Now available on Netflix, 2018 documentary “Weed the People,” follows the stories of several young cancer patients—Sophie, Cecilia, AJ, and Chico, who ranged in age from nine months to teens—and whose parents opted for cannabis oil treatment, in addition to chemotherapy. Unapologetically pro-cannabis medicine, the documentary recounts the complex insanity surrounding U.S. cannabis regulation—but especially if you’re a kid with cancer.
Because if your young child had a rare, incurable cancer and you found out that a plant-derived medication might give them improved quality of life—or theoretically, treat the cancer by somehow encouraging tumor shrinkage resulting in survival rates years beyond a grim, but average prognosis—you’d do anything you could to get that medicine for your kid.
That’s exactly what the parents in “Weed the People” have had to do, and it doesn’t make much sense. One hundred years from now, when they’ve cured cancer, they’ll laugh at the way we acted toward a plant, primarily due to a near eighty-year old political campaign against “narcotics.”
Ironically, elephant-tranquilizing opiates (also plant-derived) are available by prescription for pain relief, and are sometimes needed. But marijuana has been classified by the Drug Enforcement Agency as having “no medicinal use.” Cocaine doesn’t even qualify for a Schedule I status because of its use in some dental and medical procedures.
Cannabis experts and advocates, healthcare professionals, and officials directly address all these points and much more in the film; their arguments are very effective, but maybe not as effective as watching footage of the families as they struggle to navigate the grey area in-between traditional cancer treatment and cannabis, in a literal race against the aggressive disease.
Executive produced by actress and talk show host Ricki Lake and directed by Abby Epstein, the film highlights hurdles standing in the way of those seeking cannabis oil treatment. Hurdles like U.S. federal prohibition, lack of information for healthcare professionals, stigma around cannabis use, availability of medicinal cannabis oils, finding practitioners that manufacture quality oils, the cost of treatment, lack of information on dosing, product quality control issues, and more.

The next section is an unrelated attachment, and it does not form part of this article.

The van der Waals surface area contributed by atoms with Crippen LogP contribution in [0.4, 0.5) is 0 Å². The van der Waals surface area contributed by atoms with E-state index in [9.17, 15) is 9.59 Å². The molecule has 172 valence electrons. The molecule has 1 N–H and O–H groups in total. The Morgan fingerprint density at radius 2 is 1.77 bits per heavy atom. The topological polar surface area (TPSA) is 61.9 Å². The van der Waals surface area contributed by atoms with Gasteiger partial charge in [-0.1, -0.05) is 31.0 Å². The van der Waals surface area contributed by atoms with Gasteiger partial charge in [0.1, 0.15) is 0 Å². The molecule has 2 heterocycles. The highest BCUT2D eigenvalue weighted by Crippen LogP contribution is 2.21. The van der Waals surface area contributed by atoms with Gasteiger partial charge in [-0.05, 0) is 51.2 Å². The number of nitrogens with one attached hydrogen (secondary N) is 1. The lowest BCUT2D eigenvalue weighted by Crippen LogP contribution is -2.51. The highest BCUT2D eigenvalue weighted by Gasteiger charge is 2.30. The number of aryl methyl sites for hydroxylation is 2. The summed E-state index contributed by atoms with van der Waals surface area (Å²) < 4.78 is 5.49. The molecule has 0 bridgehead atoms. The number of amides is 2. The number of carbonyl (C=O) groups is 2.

Ellementa Chief Executive Officer Aliza Sherman hosted the digital screening, which was followed by special footage featuring the story of pancreatic cancer survivor and founder of NYC Botanics Jill Fagan. After the film short, audience members were treated to a panel discussion with Sherman, Lake, and Fagan. The Zoom.com platform allowed audience members from all over the U.S. to watch the film and text-chat throughout the event. Several cannabis nurse practitioners from three or four states expressed support in the chat.
The documentary features some pioneers in the “Wild West” of cannabis medicine research for cancer, including interviews with esteemed Israeli biochemist Dr. Raphael Mecholaum, who discovered THC (psychoactive cannabinoid tetrahydrocannabinol) in the ‘70s, which was followed by the discovery of the Endocannabinoid System. Also, Dr. Bonnie Goldstein, a California-based pediatrician that recommends cannabis oil for children with serious illnesses, among several other cannabis educators.
The parents in the film become virtual biochemists in pursuit of trying to find help for their families, like self-styled cannabis researcher Mara Gordon, who turned to formulating homemade oils, which eventually grew into medical cannabis oil producer Aunt Zelda’s. The patients in the film are treated with Aunt Zelda’s oils, with seemingly rapid and genuine improvement to their conditions.
That includes Sophie Ryan, who was diagnosed with an optic nerve glioblastoma (GLB) tumor at less than one-year of age. The film takes viewers from diagnosis through Sophie’s first two years of chemotherapy. Her mother Tracy Ryan has since become a pediatric cannabis advocate and founded CannaKids.com, which produces medical cannabis oil and helps parents and their children with serious illnesses, like cancer, epilepsy, and autism.
I have interviewed Tracy Ryan several times and will vouch that she has been around the world to find help for her daughter’s, and other children’s, cases. Sophie, who initially received a hopeless prognosis as an infant, now must be nearly six-years old. In fact, she was with her mother at a mid-May screening of “Weed the People” in Washington D.C., for the Congressional Cannabis Day Forum.
NYC Botanics founder Fagan was also a patient before becoming a medical cannabis oil producer and entrepreneur. Suffering from neuroendocrine pancreatic cancer, the same diagnosis that proved fatal for Apple founder Steve Jobs, the extra footage screened at the Ellementa event showed Fagan formulating her own cannabis meds in her Brooklyn kitchen and documented her experience.
A frank discussion followed the film short, where single mother Fagan explained that in her case, she had experienced tumor shrinkage–something her doctors at Sloan-Kettering Cancer Center can’t explain to her. At her next scan, she hoped for even more miraculous results.
During the chat, Lake also commented about the prior Congressional showing of “Weed the People,” and said it was very well received by attendees, though she’d hoped for a bigger crowd.
“It’s a start,” said Lake.